It is important to note that bilharziasis cannot be passed from human to human;
it depends on the snail intermediary. A victim must live in or have visited an
area where the parasite is found.
At the spot where the parasite penetrates the host, a red itching eruption lasting
several days usually develops. After the host is infected, symptoms relate particularly
to the large bowel, the lower urinary tract, liver, spleen, lungs, and the
central nervous system. The most characteristic symptoms are bladder and colon
irritation, ulceration, and bleeding. Three to 12 weeks after infection, a victim
will likely develop fever, malaise, abdominal pain, cough, itchy skin, sweating,
chills, nausea, vomiting, and sometimes mental and neurological symptoms. Later
developments may include frequent painful urination with blood in the urine,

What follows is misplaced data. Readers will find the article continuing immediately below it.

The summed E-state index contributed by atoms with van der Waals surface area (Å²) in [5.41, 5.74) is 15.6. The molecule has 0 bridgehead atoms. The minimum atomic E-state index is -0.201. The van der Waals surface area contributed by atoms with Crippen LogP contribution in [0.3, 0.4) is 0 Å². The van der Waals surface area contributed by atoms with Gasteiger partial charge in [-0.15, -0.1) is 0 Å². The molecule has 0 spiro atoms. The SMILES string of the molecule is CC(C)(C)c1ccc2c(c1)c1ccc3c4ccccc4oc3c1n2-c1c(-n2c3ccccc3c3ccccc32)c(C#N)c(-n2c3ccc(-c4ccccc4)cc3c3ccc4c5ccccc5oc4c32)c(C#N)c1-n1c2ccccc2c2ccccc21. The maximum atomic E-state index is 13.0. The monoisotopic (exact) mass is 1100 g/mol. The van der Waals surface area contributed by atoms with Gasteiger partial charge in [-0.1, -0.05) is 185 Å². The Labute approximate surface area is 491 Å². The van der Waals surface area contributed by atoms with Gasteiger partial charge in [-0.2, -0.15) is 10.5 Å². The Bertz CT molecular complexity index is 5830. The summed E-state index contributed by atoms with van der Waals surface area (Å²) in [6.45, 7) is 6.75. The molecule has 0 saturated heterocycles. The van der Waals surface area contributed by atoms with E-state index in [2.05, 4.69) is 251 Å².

dysentery with blood and pus in the stool, loss of weight, anemia, and enlargement
of the liver and spleen. Numerous complications are possible.
Typically the acute phase subsides and host and parasite live together over a
period of years, sometimes as long as 30, with the host suffering a variety of
symptoms of intermittent and variable types. Bladder and bowel troubles are the
most characteristic symptoms in this period.
The variety of vague and general symptoms is considerable and may not be very
specific. Examination of urine and/or feces is very important; special concentration
techniques may be necessary to reveal the eggs. Tissue tests and skin tests
can be used by medically-trained personnel to identify the disease.
The disease can be treated with drugs, but only well-trained persons should
undertake to treat a victim. Supportive treatment, which includes good diet,
nursing care, rest, and treatment of other ailments and infections, is important.
The disease can be prevented by: